Basic Potato Gnocchi

Basic Potato Gnocchi

In our house we really don’t use recipes, except when baking. And even then, I lean heavily on artistic license. Taking raw ingredients and making it a spontaneous, interactive experience rather than a set of instructions is really important for me. Our ingredients change based on the season and what our neighboring farmers have available. But something that is always on hand, year round, is potatoes. Jesse wrote about how we store potatoes for over eight months until fresh potatoes are harvested - check it out here.

I grew up making fresh pasta with my mom, and later spent time in Italy, which affirmed my belief that dry pasta really doesn't compare. On my last night in Milan, I had gnocchi for the first time. The chewy dumplings were served with a tangy lemon butter sauce with pine nuts and wilted greens. 

Gnocchi has three important aspects for me: 

  • it is made of potatoes - of which we have unlimited amounts
  • it behaves like pasta and can carry pasta sauces - unlike other potato dishes
  • I don’t need to get out my pasta making machine - the dish feels special but doesn’t take over my kitchen counter

Potato, egg, and flour are the base of gnocchi. As with cooking anything, the highest quality of these ingredients will make your food taste the best. In addition to our potatoes, I use Meadowlark Organics All Purpose Bolted Flour and eggs from my parents' hens. Flour and eggs are fairly easy to source from small scale producers these days. Maybe you have your own backyard chickens, maybe you grow your own potatoes (or want to try!), maybe you connect with a regional miller for your flour. Just sayin’.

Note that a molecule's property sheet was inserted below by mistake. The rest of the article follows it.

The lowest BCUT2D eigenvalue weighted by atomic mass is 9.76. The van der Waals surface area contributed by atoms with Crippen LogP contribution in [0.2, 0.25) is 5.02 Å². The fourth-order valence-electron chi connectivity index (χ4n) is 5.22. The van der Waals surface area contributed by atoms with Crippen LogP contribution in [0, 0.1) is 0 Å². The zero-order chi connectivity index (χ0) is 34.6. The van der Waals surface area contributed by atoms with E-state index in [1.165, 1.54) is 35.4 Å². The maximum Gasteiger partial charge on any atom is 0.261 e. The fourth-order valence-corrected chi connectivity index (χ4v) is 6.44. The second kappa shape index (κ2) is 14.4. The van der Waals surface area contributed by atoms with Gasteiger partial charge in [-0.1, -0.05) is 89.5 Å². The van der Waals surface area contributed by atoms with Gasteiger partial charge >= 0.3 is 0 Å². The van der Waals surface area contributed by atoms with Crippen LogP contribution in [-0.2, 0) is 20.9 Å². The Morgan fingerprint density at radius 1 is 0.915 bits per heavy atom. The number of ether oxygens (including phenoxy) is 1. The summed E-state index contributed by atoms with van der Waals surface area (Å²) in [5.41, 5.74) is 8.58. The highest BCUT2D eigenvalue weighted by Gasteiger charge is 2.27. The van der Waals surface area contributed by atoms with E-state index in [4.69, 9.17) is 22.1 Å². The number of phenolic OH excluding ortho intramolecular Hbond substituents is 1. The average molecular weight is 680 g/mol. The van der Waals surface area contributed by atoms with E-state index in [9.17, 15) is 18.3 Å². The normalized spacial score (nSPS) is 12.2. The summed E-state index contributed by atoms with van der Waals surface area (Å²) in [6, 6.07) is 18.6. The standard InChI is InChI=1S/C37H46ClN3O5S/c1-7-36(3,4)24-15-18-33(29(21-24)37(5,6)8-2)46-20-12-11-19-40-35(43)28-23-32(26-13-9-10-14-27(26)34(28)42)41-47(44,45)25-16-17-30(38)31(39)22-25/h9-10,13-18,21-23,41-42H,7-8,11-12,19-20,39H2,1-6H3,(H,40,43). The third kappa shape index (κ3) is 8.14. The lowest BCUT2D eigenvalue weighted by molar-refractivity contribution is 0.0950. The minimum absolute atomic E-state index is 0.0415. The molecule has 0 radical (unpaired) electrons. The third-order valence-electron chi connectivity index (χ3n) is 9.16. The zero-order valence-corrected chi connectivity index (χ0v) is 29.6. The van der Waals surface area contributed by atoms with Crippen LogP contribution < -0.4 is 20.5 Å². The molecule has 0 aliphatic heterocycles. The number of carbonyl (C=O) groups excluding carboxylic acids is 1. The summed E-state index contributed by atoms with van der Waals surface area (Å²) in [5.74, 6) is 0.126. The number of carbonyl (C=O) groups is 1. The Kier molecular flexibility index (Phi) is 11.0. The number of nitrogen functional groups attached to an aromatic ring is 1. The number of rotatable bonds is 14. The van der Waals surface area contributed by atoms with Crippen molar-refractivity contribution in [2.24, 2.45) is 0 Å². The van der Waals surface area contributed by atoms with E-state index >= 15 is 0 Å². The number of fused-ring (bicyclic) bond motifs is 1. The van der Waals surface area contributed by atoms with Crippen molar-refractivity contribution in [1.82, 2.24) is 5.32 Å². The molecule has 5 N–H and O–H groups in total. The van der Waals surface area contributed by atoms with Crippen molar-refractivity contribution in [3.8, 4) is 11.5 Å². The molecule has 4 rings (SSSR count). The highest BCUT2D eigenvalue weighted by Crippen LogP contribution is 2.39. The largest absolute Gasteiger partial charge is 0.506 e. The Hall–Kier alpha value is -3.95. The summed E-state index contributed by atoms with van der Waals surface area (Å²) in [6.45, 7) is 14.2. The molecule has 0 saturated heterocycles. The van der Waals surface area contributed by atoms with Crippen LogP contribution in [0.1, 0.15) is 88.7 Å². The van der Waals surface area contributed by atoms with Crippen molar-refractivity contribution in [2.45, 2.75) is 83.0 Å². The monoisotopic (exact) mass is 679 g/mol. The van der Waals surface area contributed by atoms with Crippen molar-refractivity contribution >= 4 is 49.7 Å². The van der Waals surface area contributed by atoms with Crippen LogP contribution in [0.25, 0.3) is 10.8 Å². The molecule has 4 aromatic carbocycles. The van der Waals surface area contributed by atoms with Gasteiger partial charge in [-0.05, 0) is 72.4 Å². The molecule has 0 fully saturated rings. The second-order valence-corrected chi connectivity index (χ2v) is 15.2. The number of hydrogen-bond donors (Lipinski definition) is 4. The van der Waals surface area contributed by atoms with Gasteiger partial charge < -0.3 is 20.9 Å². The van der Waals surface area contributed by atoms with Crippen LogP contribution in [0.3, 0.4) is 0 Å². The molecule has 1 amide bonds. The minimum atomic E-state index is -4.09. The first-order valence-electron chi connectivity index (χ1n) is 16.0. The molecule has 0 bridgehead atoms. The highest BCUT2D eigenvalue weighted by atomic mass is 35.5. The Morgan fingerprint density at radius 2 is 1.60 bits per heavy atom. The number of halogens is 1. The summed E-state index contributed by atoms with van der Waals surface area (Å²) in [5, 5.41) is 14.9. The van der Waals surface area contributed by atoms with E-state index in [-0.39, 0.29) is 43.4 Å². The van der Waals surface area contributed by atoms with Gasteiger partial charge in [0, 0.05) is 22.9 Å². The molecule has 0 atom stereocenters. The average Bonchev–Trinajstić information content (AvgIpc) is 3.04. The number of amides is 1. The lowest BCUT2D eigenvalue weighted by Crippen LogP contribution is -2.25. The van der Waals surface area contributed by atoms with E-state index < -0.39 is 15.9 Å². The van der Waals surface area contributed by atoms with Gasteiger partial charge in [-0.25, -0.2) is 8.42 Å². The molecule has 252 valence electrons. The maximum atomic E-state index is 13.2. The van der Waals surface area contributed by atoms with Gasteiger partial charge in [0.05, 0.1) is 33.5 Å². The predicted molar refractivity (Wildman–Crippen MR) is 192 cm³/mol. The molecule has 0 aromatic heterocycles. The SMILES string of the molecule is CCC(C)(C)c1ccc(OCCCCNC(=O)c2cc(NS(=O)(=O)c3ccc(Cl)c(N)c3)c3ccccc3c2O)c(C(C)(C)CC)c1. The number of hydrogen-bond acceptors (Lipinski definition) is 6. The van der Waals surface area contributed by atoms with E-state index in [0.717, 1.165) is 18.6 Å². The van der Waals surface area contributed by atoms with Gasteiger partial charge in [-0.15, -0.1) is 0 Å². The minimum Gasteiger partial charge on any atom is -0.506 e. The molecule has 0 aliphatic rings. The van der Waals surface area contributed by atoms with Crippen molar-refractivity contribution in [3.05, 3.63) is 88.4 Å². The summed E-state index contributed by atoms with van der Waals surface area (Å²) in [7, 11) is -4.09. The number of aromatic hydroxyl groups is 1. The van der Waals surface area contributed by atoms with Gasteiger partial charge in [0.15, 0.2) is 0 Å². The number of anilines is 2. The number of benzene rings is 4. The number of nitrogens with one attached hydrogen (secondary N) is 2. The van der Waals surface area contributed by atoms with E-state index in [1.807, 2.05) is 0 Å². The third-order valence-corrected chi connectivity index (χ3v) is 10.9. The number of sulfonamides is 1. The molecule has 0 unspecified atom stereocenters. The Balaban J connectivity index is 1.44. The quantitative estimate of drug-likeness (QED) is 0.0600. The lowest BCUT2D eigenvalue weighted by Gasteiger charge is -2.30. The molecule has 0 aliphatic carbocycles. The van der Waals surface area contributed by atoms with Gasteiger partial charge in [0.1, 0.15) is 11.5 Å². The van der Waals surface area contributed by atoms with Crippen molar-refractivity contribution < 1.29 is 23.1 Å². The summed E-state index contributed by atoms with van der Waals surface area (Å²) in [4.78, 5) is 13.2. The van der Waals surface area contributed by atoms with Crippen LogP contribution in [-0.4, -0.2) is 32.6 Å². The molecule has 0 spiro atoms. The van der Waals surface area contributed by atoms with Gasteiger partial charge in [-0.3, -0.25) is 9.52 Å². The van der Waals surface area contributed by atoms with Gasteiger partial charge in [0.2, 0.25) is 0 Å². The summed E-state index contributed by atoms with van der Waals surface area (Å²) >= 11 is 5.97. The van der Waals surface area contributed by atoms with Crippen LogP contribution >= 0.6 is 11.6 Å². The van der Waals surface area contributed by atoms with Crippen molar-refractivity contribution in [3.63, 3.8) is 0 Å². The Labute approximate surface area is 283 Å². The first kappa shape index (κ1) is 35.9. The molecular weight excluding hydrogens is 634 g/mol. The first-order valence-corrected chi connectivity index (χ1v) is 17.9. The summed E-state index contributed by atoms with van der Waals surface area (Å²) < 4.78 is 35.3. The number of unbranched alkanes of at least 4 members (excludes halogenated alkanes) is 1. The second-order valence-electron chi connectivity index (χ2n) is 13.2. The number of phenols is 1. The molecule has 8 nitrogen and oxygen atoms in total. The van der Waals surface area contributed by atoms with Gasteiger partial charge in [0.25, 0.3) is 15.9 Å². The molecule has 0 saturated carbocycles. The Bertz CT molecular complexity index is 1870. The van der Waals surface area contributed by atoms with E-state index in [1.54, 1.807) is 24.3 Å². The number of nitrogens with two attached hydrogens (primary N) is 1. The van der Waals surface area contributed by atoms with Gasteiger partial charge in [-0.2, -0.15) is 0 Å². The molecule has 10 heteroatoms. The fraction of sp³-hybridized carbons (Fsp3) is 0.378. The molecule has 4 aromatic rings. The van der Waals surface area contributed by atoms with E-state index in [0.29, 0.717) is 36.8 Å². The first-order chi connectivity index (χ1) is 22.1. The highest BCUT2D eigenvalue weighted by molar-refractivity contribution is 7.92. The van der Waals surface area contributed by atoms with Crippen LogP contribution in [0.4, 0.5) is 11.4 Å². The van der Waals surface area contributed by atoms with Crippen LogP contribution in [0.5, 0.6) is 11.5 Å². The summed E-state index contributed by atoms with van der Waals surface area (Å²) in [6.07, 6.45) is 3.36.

I have also added greens, herbs, garlic, sun dried tomatoes to gnocchi dough. Whatever interesting things you can do with fresh pasta, you can try with gnocchi. This recipe I am sharing here is extremely simple but you can use it as a canvas for other ingredients. I deviated from my usually gnocchi recipe by adding an extra egg. This gave the dumplings more structure and chewiness.

Gnocchi is pronounced NEE-O-KEE - at least that's what I learned in Italy. Also the kitten from Curious George is named Gnocchi and that is how the Italian restaurant owner said her name.



serves approximate 4


2 potatoes

2 cups flour + plus extra

2 eggs

1 tsp salt

Scrub and dry a countertop surface. You will be rolling dough on the surface so you want it to be clean. 

Peel two potatoes and quarter. Boil in a pot with ½ tsp salt until easily pierced with a fork. Drain and transfer to a bowl to be mashed. Cool for 5-10 min. Mash with a hand masher until completely smooth. Potatoes must be room temperature before beginning dough making process.

In a large mixing bowl, add 1 cup of mashed potatoes, eggs, and flour. Stir with a spoon to combine ingredients. With hands, continue to work ingredients together until dough is uniform.

Dust your surface with flour and begin kneading gnocchi dough by hand. Continue working in flour until dough does not stick to your hands or the countertop surface. 

Break the dough ball into 4 pieces. Roll one ball at a time into a long snake, ½ inch thick. Cut snake into 1 inch pieces. Use a fork or knife to make decorative imprints on dumplings. Set batch on wax paper or dusted surface. Repeat with each ball of dough.

TO COOK: bring a large pot of water to a boil with ½ tsp salt. Drop in gnocchi and cook for 3-5 minutes. Gnocchi will rise to the top when cooked. Drain.

TO SERVE: Gnocchi can be served like pasta. Butter, olive oil, cheeses, marinara, pesto, meats, vegetables. It is also great leftover and pan fried with butter and eggs.

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